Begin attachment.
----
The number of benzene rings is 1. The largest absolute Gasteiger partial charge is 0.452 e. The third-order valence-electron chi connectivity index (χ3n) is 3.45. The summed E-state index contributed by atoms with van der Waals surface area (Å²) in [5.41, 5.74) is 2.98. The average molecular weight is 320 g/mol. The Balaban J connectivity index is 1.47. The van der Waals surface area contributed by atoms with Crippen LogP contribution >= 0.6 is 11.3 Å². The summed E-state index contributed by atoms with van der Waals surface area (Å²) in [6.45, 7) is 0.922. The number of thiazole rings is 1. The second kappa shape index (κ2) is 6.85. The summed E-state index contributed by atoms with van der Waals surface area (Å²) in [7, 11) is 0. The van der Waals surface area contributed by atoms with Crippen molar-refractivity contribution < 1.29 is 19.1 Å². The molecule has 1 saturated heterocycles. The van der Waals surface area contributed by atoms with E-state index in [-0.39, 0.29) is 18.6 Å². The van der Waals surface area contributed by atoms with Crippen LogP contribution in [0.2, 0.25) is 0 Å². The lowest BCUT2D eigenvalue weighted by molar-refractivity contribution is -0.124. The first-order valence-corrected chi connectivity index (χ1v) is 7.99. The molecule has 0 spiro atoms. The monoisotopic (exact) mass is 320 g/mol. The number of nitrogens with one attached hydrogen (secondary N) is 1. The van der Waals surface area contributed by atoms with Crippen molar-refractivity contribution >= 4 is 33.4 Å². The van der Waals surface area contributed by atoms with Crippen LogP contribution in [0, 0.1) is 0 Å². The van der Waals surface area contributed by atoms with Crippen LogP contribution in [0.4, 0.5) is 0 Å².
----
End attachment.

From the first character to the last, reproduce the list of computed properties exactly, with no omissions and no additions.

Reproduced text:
The number of benzene rings is 1. The largest absolute Gasteiger partial charge is 0.452 e. The third-order valence-electron chi connectivity index (χ3n) is 3.45. The summed E-state index contributed by atoms with van der Waals surface area (Å²) in [5.41, 5.74) is 2.98. The average molecular weight is 320 g/mol. The Balaban J connectivity index is 1.47. The van der Waals surface area contributed by atoms with Crippen LogP contribution >= 0.6 is 11.3 Å². The summed E-state index contributed by atoms with van der Waals surface area (Å²) in [6.45, 7) is 0.922. The number of thiazole rings is 1. The second kappa shape index (κ2) is 6.85. The summed E-state index contributed by atoms with van der Waals surface area (Å²) in [7, 11) is 0. The van der Waals surface area contributed by atoms with Crippen molar-refractivity contribution < 1.29 is 19.1 Å². The molecule has 1 saturated heterocycles. The van der Waals surface area contributed by atoms with E-state index in [-0.39, 0.29) is 18.6 Å². The van der Waals surface area contributed by atoms with Crippen LogP contribution in [0.2, 0.25) is 0 Å². The lowest BCUT2D eigenvalue weighted by molar-refractivity contribution is -0.124. The first-order valence-corrected chi connectivity index (χ1v) is 7.99. The molecule has 0 spiro atoms. The monoisotopic (exact) mass is 320 g/mol. The number of nitrogens with one attached hydrogen (secondary N) is 1. The van der Waals surface area contributed by atoms with Crippen molar-refractivity contribution >= 4 is 33.4 Å². The van der Waals surface area contributed by atoms with Crippen LogP contribution in [0, 0.1) is 0 Å². The van der Waals surface area contributed by atoms with Crippen LogP contribution in [0.4, 0.5) is 0 Å².